Natural disasters, like hurricanes, often hit hard. Strong winds and heavy precipitation can wreak havoc on our communities, causing power to go out, roads to close, streets to flood and food and water to be in short supply. During a disaster, cancer patients need to be most concerned with their well-being, especially if they become displaced and cannot follow their usual routines. Cancer patients, particularly those undergoing treatment, can have weakened immune systems and may be at higher risk for infections, extreme fatigue and injury. When skies are clear, it may feel like there are too many other things to do to prepare in advance, but when storm clouds loom, it will have been time well spent.
Robin Maggio, an Oncology Social Worker at Woman’s Hospital, says every patient should be prepared and have a plan. “When we get nervous about something, such as a hurricane or other storm approaching, it is hard to think clearly. Having a plan in place, written out and shared with family members is your best strategy to combat this,” she says.
To prepare, Robin offers the following advice:
Keep Records: Cancer patients should keep good records of their cancer journey, including information about their diagnosis, cancer stage, treatments, medications and prescriptions and contact information for doctors and caregivers. “While we live in a digital age, having written documentation is extremely important due to power and service limitations,” Robin says. “Keep these documents in a plastic, water safe bag.”
Medications: Prior to a storm, patients should make sure they not only have necessary cancer treatment medications, but also those that treat side effects, like pain, nausea, vomiting or diarrhea. It is also a good idea to talk to your doctor regarding medications that don’t need to be refrigerated.
Food & Water: “Stocking up on non-perishable food and drinking water is important for anyone, but cancer patients especially,” says Robin. Side effects of some treatments include suppressed appetite and dehydration; as a result, those affected by cancer should be sure to stock up on high-protein snacks and drinks that help restore electrolytes. A good rule of thumb is one gallon per person per day of water for drinking and sanitation purposes. When stocking up on food, a three-day supply is typically advised.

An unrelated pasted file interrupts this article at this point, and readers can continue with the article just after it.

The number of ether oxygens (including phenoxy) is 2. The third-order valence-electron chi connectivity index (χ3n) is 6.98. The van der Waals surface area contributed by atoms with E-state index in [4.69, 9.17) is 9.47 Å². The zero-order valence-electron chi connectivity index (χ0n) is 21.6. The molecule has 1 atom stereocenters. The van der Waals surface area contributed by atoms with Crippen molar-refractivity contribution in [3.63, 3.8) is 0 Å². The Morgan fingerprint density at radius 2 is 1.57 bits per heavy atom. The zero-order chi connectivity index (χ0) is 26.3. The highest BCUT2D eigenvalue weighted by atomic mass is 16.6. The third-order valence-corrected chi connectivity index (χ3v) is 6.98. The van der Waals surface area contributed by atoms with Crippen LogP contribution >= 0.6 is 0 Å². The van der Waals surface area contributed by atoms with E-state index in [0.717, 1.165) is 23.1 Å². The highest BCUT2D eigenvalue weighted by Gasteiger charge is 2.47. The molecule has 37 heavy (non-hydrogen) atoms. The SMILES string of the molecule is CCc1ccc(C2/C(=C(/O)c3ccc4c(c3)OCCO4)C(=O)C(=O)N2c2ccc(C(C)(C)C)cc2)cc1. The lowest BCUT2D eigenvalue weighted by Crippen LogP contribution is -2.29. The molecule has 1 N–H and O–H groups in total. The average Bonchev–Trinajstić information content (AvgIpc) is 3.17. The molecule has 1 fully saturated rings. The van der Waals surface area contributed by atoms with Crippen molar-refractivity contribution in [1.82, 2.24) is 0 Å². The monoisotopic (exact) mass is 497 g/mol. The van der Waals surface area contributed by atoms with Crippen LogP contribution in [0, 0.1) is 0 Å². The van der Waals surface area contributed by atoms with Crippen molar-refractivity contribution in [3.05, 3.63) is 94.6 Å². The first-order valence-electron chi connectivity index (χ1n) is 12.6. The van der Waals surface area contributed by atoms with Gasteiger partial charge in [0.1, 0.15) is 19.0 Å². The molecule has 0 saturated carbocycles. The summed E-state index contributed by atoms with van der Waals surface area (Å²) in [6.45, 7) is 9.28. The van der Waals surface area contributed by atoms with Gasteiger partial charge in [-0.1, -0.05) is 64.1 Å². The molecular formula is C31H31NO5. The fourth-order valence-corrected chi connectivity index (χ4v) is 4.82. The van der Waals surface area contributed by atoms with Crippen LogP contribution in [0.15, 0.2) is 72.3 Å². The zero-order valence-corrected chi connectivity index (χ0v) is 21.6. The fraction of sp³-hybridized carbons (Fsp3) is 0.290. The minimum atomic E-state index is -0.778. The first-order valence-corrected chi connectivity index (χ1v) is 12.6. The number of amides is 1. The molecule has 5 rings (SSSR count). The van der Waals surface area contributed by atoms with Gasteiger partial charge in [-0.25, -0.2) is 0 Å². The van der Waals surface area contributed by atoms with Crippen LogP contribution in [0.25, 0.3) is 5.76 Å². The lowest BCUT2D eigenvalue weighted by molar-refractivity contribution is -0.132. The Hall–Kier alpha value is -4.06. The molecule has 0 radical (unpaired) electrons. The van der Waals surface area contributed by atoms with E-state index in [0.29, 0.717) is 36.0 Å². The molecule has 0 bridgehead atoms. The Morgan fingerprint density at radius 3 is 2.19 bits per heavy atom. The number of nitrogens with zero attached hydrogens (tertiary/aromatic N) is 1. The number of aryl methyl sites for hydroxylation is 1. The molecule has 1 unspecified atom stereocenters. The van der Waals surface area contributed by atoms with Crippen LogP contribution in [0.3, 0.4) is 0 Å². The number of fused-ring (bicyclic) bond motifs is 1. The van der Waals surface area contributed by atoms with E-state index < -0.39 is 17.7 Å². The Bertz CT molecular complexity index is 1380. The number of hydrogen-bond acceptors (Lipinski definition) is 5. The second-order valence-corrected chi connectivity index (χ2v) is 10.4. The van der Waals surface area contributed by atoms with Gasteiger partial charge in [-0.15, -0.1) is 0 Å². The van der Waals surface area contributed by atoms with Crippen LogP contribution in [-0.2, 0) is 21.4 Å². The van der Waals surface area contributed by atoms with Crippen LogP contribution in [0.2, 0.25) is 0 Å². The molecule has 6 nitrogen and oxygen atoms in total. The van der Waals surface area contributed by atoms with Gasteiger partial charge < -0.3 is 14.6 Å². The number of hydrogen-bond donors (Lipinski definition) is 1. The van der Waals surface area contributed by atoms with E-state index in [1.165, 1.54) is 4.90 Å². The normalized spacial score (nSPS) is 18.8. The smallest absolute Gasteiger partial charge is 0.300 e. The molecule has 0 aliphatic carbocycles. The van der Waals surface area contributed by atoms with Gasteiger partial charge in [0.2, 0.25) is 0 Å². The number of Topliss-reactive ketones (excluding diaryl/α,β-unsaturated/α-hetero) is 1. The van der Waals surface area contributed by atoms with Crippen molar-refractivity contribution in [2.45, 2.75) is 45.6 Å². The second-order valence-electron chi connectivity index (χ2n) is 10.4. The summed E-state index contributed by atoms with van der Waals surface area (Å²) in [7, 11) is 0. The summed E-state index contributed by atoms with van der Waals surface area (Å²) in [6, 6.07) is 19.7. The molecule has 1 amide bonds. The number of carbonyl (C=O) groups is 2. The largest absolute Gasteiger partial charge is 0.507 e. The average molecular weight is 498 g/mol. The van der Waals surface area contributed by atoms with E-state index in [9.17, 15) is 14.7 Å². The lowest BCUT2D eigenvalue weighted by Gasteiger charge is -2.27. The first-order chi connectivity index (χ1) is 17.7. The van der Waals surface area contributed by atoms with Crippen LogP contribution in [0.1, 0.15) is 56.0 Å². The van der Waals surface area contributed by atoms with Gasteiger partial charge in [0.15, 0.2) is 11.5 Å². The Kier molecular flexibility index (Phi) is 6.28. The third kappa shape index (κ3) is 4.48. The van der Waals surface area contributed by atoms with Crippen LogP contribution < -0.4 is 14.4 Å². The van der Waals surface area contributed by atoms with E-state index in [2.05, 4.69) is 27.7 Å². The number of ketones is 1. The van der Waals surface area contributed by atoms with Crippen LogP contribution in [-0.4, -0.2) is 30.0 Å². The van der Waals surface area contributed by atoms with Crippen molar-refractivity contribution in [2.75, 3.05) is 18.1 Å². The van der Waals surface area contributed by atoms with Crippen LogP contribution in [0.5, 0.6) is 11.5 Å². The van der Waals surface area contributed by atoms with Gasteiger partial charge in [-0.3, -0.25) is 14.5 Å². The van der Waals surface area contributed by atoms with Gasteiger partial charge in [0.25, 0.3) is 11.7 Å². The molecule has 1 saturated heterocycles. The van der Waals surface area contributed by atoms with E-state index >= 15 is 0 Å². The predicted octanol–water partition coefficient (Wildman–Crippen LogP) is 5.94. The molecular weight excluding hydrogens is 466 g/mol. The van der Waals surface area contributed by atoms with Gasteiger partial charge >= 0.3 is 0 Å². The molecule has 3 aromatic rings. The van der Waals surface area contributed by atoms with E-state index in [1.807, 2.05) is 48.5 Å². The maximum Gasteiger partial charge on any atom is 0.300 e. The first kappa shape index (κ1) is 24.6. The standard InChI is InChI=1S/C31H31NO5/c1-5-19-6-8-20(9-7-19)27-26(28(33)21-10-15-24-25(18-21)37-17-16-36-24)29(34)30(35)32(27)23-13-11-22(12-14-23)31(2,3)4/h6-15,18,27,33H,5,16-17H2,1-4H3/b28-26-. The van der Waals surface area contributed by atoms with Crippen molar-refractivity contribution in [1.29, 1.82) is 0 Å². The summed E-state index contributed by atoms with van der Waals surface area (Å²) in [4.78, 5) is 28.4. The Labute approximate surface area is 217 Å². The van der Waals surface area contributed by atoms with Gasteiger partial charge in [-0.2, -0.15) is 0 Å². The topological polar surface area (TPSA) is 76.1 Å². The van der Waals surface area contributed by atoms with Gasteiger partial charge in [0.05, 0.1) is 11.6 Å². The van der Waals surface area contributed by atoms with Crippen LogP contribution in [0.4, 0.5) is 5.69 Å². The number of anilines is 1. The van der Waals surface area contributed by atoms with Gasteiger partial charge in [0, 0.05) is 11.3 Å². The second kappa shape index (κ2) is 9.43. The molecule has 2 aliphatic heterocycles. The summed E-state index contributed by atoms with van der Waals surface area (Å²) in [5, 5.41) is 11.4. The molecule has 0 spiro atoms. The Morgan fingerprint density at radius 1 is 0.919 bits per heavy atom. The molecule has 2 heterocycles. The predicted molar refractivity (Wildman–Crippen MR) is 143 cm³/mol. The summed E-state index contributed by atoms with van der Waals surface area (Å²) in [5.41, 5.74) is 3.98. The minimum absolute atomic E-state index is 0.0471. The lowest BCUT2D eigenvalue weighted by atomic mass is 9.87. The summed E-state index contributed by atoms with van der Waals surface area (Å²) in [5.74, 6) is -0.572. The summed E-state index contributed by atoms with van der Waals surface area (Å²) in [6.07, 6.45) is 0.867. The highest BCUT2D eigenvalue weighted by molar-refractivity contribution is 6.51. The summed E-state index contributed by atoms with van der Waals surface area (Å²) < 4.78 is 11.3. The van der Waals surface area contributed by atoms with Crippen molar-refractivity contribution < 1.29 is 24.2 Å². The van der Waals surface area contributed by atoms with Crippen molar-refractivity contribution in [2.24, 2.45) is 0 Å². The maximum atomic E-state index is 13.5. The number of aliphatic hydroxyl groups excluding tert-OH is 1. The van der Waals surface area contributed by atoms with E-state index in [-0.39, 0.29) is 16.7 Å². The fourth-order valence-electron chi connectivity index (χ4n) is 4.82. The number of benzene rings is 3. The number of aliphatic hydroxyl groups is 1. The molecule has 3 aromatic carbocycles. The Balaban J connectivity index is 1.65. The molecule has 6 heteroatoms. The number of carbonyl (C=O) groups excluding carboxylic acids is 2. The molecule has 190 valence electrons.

Treatment Plans: If a storm is approaching, it is suggested that you consult with your oncologist on a plan to stay on the current treatment schedule. If you’re planning to evacuate, your doctor may be able to assist you find a facility that can continue your treatment while you’re gone. Robin says, “When evacuating, be sure to bring medicines in the original, labeled bottle, written treatment plans and doctor’s contact information, that way you will have accurate information for any new healthcare providers.”
Infection Risks: Following a natural disaster, there are many risks for infection that can threaten a patient’s already compromised immune system. “It’s important that a patient becomes aware of their risk and takes the necessary steps to ensure their safety,” Robin says. “Try to get as much rest and sleep as possible. Make sure you’re eating and drinking. And have precautions available should the need arise.” Put together a kit that includes clean dressings, bandages, antiseptics, medications and a thermometer. Keep the supplies in a water safe container. For more advice, visit Ready.gov for tips on putting together a kit.
“Being prepared with a plan helps to alleviate some worry and assures your family members that you are taking good care of yourself,” Robin adds. For more information regarding hurricane readiness, click here. To speak to a social worker or navigator about your concerns, contact 225-924-8485.